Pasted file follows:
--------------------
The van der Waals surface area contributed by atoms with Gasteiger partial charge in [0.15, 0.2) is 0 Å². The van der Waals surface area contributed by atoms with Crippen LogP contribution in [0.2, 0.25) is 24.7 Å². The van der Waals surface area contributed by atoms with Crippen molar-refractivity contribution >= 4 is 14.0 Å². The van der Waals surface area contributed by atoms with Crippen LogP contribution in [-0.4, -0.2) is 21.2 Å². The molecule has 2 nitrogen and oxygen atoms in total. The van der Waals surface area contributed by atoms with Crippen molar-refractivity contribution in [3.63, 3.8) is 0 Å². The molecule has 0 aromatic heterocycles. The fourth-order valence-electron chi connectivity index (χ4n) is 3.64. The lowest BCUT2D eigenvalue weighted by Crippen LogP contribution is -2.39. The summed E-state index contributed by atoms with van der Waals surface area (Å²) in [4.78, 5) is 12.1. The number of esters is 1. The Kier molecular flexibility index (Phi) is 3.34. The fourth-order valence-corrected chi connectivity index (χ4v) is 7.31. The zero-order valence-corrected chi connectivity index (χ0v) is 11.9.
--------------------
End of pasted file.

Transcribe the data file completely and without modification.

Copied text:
The van der Waals surface area contributed by atoms with Gasteiger partial charge in [0.15, 0.2) is 0 Å². The van der Waals surface area contributed by atoms with Crippen LogP contribution in [0.2, 0.25) is 24.7 Å². The van der Waals surface area contributed by atoms with Crippen molar-refractivity contribution >= 4 is 14.0 Å². The van der Waals surface area contributed by atoms with Crippen LogP contribution in [-0.4, -0.2) is 21.2 Å². The molecule has 2 nitrogen and oxygen atoms in total. The van der Waals surface area contributed by atoms with Crippen molar-refractivity contribution in [3.63, 3.8) is 0 Å². The molecule has 0 aromatic heterocycles. The fourth-order valence-electron chi connectivity index (χ4n) is 3.64. The lowest BCUT2D eigenvalue weighted by Crippen LogP contribution is -2.39. The summed E-state index contributed by atoms with van der Waals surface area (Å²) in [4.78, 5) is 12.1. The number of esters is 1. The Kier molecular flexibility index (Phi) is 3.34. The fourth-order valence-corrected chi connectivity index (χ4v) is 7.31. The zero-order valence-corrected chi connectivity index (χ0v) is 11.9.